Looking back at the last week or so it’s probably a good job that the majority of our electricity is not derived from wind power.

Taking data from gridwatch.templar.co.uk, a site that shows an up to the minute (well almost) status of the UK National Grid, I constructed a graph of wind power taken up by the system over the last week (below).

You will see that it fluctuates quite a lot and seems to have been affected by the recent weather.

There is a very significant dip on Monday 10th February and another earlier this morning (14th February 2014).

One of the major variables here is where the storms hit. If they miss every wind turbine site then wind power fluctuations will not occur. But if they hit them all then there will be a massive drop in wind power available in a very short space of time.

Although this of course changes with demand, the 5000 MW level shown on the graph is (very) roughly ten percent of the total. On Monday it dropped down to 1000MW, a fall of about 80 percent in just a few hours.

Now, this can be countered by having Combined Cycle Gas Turbines (CCGT) ready to spin up to take up the slack of about four percent of total demand or spare coal or nuclear capacity. But what if our wind power was over fifty percent of the total? How could we keep our hospitals, schools, commerce and industry going with fluctuations of upwards of twenty percent unless we still had a huge amount of fossil fuel and nuclear power based generators instantly available?

As you can readily see from the graph, it is not the overall power during any day, month or year that is important, it is the amount of power available at any instant in time that is the crucial factor.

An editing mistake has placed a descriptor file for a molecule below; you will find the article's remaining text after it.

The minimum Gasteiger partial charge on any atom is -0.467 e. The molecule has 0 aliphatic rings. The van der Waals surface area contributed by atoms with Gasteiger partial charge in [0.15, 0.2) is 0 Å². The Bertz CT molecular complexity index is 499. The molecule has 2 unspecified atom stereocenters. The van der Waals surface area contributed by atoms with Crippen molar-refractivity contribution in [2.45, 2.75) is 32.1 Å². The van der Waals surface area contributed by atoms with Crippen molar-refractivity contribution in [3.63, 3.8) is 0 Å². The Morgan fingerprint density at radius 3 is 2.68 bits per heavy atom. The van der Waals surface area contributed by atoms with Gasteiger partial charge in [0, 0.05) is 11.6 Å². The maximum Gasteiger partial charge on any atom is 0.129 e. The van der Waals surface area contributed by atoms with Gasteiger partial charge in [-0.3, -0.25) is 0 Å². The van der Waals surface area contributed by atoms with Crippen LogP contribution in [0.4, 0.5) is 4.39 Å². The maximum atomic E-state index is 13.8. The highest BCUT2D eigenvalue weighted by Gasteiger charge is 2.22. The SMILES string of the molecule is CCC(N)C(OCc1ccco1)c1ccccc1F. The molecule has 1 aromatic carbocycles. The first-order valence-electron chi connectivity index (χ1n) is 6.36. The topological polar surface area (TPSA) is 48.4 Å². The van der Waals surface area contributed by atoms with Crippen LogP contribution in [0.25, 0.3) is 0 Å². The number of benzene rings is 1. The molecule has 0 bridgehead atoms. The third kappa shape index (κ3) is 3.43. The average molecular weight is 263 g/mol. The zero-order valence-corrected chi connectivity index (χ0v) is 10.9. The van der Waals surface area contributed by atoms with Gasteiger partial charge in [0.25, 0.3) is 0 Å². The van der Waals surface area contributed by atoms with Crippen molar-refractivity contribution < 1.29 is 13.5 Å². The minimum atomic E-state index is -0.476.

But now we have a problem, the climate change argument is that these weather events will become more severe and more frequent. As a result it will surely make wind turbines even less attractive as an option. To make this work we need some sort of smoothing capability such as batteries, but we may not yet be there technologically (as well as the problems and inefficiencies of AC to DC back to AC conversion).

As pointed out in http://www.goodenergy.co.uk/blog/2012/10/02/power-payments-the-full-picture, wind farms actually end up being the energy sources we switch on and off and it costs us to have them standing idle in the form of ‘constraint payments’. The bill just before Christmas can be seen here, all the while many homes went without electricity.

Now, constraint payments are not limited to the wind turbine industry. They also apply to other suppliers, so what’s the catch? Well, if we have to have huge reserves ready to take up from increased wind power capacity that fluctuates wildly then we will always be paying a large amount of constraint payments to either: the fossil fuel generators when wind turbines are turning, or to the wind turbine generators when they are stationary – i.e. we make these payments all the time and on a large scale.

Simply put, we could end up with a situation where the more wind turbines you have the more standby capacity you need. This leads to overall increased capacity, which in turn means more unusable (idle) capacity. The more idle capacity the more it costs in constraint payments because the plant has to be ready to go at a moments notice. And more idle capacity is just inefficient anyway.

Who picks up the increased tab? You do.

There is the HVDC Cross Channel connection whereby we could export energy to France but this is a 2000MW line so limited and we seem to be a one way import from them anyway (which must be costing in both purchase costs given to French suppliers and constraint payments to our own idle generators).

Click on the Graph to Expand it

Wind Power 08-14 feb 2014

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